After struggling for several months with the computer equipment provided by the state of Mississippi for me to do my job, I reached the difficult conclusion that it was simply inadequate. The amount of time and effort I have wasted using obsolete computer equipment could be spent elsewhere with much more of an impact. So like many K-12 teachers who end up having to spend far too much of their own money on supplies their employer should provide, I decided I'd just buy what I needed myself. Fortunately, I was able to find a setup that should be more than sufficient for the next 3-5 years at a decent price. I even decided to treat myself to a larger monitor than I've ever had at work before. If I'm paying for it anyway, why not get one a few inches larger?
There are many websites out there these days designed to help Black Friday shoppers (and many of them are useful the rest of the year too). I'd love to hear about any you find particularly useful. This year, my favorite was TechBargins.com. It was extremely helpful in finding good deals.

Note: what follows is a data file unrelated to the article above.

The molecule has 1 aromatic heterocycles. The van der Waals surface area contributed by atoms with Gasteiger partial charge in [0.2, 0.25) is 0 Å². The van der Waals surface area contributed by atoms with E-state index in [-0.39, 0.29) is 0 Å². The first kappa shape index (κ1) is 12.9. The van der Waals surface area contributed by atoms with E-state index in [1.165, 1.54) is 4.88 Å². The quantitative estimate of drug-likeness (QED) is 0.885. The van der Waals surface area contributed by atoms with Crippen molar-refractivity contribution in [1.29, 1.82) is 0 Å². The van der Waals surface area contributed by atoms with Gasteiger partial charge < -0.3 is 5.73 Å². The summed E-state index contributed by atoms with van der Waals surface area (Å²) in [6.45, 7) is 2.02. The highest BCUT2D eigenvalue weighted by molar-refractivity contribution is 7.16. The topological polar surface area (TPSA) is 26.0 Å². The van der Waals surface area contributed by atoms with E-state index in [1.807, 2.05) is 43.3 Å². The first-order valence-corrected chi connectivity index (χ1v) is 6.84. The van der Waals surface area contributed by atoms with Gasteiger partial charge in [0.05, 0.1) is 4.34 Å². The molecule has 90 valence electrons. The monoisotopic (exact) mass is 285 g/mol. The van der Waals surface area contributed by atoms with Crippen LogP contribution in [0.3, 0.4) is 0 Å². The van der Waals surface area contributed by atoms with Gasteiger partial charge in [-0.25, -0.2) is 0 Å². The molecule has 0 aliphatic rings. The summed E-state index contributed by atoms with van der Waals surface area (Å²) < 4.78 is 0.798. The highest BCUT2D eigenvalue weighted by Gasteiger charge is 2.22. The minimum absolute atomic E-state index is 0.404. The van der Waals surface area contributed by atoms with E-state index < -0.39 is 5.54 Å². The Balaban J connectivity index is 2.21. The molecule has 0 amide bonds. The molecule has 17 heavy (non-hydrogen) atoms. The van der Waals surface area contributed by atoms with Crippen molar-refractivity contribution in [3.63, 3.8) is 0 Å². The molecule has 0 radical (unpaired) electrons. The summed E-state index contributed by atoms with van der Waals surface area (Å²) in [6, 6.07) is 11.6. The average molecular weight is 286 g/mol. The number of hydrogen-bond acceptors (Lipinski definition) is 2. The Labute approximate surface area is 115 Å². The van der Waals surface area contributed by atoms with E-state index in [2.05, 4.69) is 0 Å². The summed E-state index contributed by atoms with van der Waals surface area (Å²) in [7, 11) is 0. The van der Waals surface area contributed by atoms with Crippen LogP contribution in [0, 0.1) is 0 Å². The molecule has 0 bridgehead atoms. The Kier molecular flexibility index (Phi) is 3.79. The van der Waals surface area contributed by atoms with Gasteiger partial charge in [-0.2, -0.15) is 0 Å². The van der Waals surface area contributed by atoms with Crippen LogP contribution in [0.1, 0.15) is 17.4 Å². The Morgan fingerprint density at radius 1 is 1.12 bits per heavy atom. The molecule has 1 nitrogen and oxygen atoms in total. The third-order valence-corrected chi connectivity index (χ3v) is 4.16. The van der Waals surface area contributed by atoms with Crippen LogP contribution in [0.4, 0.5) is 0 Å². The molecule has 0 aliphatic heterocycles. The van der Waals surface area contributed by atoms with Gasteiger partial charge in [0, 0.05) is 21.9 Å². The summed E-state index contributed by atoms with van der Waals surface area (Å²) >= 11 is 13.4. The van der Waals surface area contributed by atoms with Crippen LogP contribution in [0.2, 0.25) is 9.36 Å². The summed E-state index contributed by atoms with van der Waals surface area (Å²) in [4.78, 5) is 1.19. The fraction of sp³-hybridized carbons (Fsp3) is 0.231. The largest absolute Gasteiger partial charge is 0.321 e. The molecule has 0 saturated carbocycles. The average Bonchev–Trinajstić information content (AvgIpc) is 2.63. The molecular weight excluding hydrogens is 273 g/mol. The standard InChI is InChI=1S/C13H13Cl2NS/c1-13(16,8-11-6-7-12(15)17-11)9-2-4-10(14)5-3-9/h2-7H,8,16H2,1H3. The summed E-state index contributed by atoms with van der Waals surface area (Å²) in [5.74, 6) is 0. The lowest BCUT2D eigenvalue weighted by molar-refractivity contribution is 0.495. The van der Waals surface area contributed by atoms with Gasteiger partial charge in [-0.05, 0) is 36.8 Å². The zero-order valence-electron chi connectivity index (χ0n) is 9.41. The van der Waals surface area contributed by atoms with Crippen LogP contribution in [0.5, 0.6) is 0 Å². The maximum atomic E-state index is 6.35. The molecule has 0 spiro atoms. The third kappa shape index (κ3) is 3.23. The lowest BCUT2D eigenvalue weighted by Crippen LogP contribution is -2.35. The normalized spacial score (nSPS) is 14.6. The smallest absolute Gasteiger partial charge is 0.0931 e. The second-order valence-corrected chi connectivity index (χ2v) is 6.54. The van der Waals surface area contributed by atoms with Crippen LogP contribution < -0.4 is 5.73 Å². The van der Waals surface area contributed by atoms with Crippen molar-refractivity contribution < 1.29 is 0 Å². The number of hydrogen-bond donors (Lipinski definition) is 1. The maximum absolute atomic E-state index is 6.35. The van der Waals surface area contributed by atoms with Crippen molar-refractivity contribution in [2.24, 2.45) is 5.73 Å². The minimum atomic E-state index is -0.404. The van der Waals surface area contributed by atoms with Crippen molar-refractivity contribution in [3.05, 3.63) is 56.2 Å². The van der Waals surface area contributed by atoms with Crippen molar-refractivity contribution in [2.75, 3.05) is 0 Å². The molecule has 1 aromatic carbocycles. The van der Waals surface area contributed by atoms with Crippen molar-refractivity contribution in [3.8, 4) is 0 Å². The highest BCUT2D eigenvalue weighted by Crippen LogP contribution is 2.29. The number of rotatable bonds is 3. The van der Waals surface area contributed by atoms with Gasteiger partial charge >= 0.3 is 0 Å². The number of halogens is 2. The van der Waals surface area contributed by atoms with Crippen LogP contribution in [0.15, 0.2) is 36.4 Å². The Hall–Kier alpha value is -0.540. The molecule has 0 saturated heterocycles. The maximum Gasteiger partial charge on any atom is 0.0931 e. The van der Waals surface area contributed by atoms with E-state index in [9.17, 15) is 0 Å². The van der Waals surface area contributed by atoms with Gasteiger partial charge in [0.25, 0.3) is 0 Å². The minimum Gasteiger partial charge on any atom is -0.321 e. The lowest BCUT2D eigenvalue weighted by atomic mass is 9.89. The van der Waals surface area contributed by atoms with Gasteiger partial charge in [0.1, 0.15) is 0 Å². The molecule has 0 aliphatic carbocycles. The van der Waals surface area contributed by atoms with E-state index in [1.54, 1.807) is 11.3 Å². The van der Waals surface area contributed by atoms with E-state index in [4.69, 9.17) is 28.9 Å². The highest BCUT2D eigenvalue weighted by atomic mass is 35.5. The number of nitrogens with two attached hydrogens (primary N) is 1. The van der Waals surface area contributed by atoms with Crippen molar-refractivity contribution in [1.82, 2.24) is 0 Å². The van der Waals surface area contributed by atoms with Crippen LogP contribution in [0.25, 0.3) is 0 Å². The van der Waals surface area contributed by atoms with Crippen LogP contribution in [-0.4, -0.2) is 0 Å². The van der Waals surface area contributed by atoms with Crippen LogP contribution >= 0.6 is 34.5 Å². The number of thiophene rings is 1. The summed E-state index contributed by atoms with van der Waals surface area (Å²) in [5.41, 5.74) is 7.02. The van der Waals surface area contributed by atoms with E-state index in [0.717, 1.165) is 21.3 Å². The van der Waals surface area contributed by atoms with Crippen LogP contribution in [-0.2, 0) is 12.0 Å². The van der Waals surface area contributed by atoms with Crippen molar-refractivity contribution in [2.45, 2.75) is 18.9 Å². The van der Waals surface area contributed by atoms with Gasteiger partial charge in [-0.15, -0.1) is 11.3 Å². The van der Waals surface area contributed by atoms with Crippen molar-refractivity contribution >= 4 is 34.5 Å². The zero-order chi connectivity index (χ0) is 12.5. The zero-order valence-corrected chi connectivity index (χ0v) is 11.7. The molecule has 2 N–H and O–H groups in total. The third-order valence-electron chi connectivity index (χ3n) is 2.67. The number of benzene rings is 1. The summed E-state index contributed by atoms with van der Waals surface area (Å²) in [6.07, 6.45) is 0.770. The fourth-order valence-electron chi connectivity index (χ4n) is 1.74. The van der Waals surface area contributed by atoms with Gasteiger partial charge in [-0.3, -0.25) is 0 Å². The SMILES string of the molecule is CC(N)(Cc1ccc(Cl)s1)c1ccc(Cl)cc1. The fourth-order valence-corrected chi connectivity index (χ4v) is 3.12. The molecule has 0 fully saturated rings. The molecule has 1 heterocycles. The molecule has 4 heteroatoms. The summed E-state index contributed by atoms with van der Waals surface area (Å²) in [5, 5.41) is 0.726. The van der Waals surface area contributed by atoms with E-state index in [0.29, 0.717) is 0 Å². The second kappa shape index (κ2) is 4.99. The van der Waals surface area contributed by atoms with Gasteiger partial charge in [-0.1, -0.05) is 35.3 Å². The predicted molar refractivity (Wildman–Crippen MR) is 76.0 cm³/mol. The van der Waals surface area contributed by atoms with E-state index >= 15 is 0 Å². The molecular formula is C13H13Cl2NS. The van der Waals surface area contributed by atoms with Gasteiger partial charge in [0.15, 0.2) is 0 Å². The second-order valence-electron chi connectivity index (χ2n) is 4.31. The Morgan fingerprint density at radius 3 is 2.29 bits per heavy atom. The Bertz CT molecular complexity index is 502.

Shopping, especially in an atmosphere of so many sales, can easily lead one to get carried away. I find it a perfect time to exercise some reason and skepticism. I learned a few things from my shopping experience this year. Technically, these are things I already knew, but I was reminded of their importance this year.
- Start with a clear idea of what you need. If you don't, it is damn easy to get sidetracked by all the deals and end up buying things you don't need.
- Research prices so you will know if a particular discount is really worth jumping on. I found several this year that initially sounded good until I realized that the discount from the regular price was actually quite small.
- Recognize that many of the deepest discounts may be for older products. This isn't necessarily a bad thing, but it would be very easy to buy something without realizing you were buying last year's model and not the newest version.